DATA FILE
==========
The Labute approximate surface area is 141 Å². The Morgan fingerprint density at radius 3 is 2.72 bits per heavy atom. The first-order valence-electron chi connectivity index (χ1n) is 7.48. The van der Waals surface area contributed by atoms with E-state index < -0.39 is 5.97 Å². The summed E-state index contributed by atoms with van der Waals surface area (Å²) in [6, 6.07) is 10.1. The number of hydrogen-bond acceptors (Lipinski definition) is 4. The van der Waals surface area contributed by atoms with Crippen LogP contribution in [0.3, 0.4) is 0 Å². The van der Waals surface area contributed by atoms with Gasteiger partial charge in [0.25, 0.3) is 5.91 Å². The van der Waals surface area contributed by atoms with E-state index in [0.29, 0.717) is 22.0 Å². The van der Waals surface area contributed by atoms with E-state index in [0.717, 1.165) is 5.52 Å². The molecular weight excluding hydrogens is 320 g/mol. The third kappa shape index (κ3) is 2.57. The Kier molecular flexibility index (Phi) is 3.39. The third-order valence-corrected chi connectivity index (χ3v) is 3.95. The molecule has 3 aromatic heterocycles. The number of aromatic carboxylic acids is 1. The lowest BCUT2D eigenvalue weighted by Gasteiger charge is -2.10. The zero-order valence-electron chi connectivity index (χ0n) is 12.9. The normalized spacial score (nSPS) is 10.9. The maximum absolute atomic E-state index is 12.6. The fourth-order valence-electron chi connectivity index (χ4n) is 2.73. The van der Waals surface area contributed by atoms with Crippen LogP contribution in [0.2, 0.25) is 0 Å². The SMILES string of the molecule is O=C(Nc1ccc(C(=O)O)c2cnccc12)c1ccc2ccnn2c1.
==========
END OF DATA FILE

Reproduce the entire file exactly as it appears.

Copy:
The Labute approximate surface area is 141 Å². The Morgan fingerprint density at radius 3 is 2.72 bits per heavy atom. The first-order valence-electron chi connectivity index (χ1n) is 7.48. The van der Waals surface area contributed by atoms with E-state index < -0.39 is 5.97 Å². The summed E-state index contributed by atoms with van der Waals surface area (Å²) in [6, 6.07) is 10.1. The number of hydrogen-bond acceptors (Lipinski definition) is 4. The van der Waals surface area contributed by atoms with Crippen LogP contribution in [0.3, 0.4) is 0 Å². The van der Waals surface area contributed by atoms with Gasteiger partial charge in [0.25, 0.3) is 5.91 Å². The van der Waals surface area contributed by atoms with E-state index in [0.29, 0.717) is 22.0 Å². The van der Waals surface area contributed by atoms with E-state index in [0.717, 1.165) is 5.52 Å². The molecular weight excluding hydrogens is 320 g/mol. The third kappa shape index (κ3) is 2.57. The Kier molecular flexibility index (Phi) is 3.39. The third-order valence-corrected chi connectivity index (χ3v) is 3.95. The molecule has 3 aromatic heterocycles. The number of aromatic carboxylic acids is 1. The lowest BCUT2D eigenvalue weighted by Gasteiger charge is -2.10. The zero-order valence-electron chi connectivity index (χ0n) is 12.9. The normalized spacial score (nSPS) is 10.9. The maximum absolute atomic E-state index is 12.6. The fourth-order valence-electron chi connectivity index (χ4n) is 2.73. The van der Waals surface area contributed by atoms with Crippen LogP contribution in [0.2, 0.25) is 0 Å². The SMILES string of the molecule is O=C(Nc1ccc(C(=O)O)c2cnccc12)c1ccc2ccnn2c1.